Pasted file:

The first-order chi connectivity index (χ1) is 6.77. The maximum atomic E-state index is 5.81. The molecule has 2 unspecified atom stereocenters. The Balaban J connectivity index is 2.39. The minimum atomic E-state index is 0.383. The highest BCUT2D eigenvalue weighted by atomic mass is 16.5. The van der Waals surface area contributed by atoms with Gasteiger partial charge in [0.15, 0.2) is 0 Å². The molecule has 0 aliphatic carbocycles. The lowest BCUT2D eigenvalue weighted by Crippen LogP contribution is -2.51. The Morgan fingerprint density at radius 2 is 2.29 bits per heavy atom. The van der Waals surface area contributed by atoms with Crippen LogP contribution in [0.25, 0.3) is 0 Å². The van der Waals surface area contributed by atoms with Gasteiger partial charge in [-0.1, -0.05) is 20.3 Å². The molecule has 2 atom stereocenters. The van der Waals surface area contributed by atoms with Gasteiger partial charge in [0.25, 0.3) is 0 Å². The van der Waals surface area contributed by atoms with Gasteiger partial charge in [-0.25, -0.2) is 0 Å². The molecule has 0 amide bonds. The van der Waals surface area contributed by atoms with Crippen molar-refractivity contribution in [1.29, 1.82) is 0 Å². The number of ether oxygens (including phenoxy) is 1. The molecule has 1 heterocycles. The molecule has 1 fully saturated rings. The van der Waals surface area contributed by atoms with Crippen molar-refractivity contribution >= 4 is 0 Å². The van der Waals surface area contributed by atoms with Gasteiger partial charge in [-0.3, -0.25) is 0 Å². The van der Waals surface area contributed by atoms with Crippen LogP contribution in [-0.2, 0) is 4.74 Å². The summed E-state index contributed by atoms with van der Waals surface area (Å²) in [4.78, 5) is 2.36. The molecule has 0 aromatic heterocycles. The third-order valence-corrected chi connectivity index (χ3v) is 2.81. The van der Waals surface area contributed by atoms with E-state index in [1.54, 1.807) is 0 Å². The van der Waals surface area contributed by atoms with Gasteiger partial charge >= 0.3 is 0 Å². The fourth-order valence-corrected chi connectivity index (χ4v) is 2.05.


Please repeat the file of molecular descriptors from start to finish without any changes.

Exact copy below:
The first-order chi connectivity index (χ1) is 6.77. The maximum atomic E-state index is 5.81. The molecule has 2 unspecified atom stereocenters. The Balaban J connectivity index is 2.39. The minimum atomic E-state index is 0.383. The highest BCUT2D eigenvalue weighted by atomic mass is 16.5. The van der Waals surface area contributed by atoms with Gasteiger partial charge in [0.15, 0.2) is 0 Å². The molecule has 0 aliphatic carbocycles. The lowest BCUT2D eigenvalue weighted by Crippen LogP contribution is -2.51. The Morgan fingerprint density at radius 2 is 2.29 bits per heavy atom. The van der Waals surface area contributed by atoms with Crippen LogP contribution in [0.25, 0.3) is 0 Å². The van der Waals surface area contributed by atoms with Gasteiger partial charge in [-0.1, -0.05) is 20.3 Å². The molecule has 2 atom stereocenters. The van der Waals surface area contributed by atoms with Gasteiger partial charge in [0.25, 0.3) is 0 Å². The van der Waals surface area contributed by atoms with Gasteiger partial charge in [-0.25, -0.2) is 0 Å². The molecule has 0 amide bonds. The van der Waals surface area contributed by atoms with Crippen molar-refractivity contribution in [1.29, 1.82) is 0 Å². The number of ether oxygens (including phenoxy) is 1. The molecule has 1 heterocycles. The molecule has 1 fully saturated rings. The van der Waals surface area contributed by atoms with Crippen molar-refractivity contribution >= 4 is 0 Å². The van der Waals surface area contributed by atoms with Gasteiger partial charge in [-0.3, -0.25) is 0 Å². The van der Waals surface area contributed by atoms with Crippen LogP contribution in [-0.2, 0) is 4.74 Å². The summed E-state index contributed by atoms with van der Waals surface area (Å²) in [4.78, 5) is 2.36. The molecule has 0 aromatic heterocycles. The third-order valence-corrected chi connectivity index (χ3v) is 2.81. The van der Waals surface area contributed by atoms with E-state index in [1.54, 1.807) is 0 Å². The van der Waals surface area contributed by atoms with Gasteiger partial charge >= 0.3 is 0 Å². The fourth-order valence-corrected chi connectivity index (χ4v) is 2.05.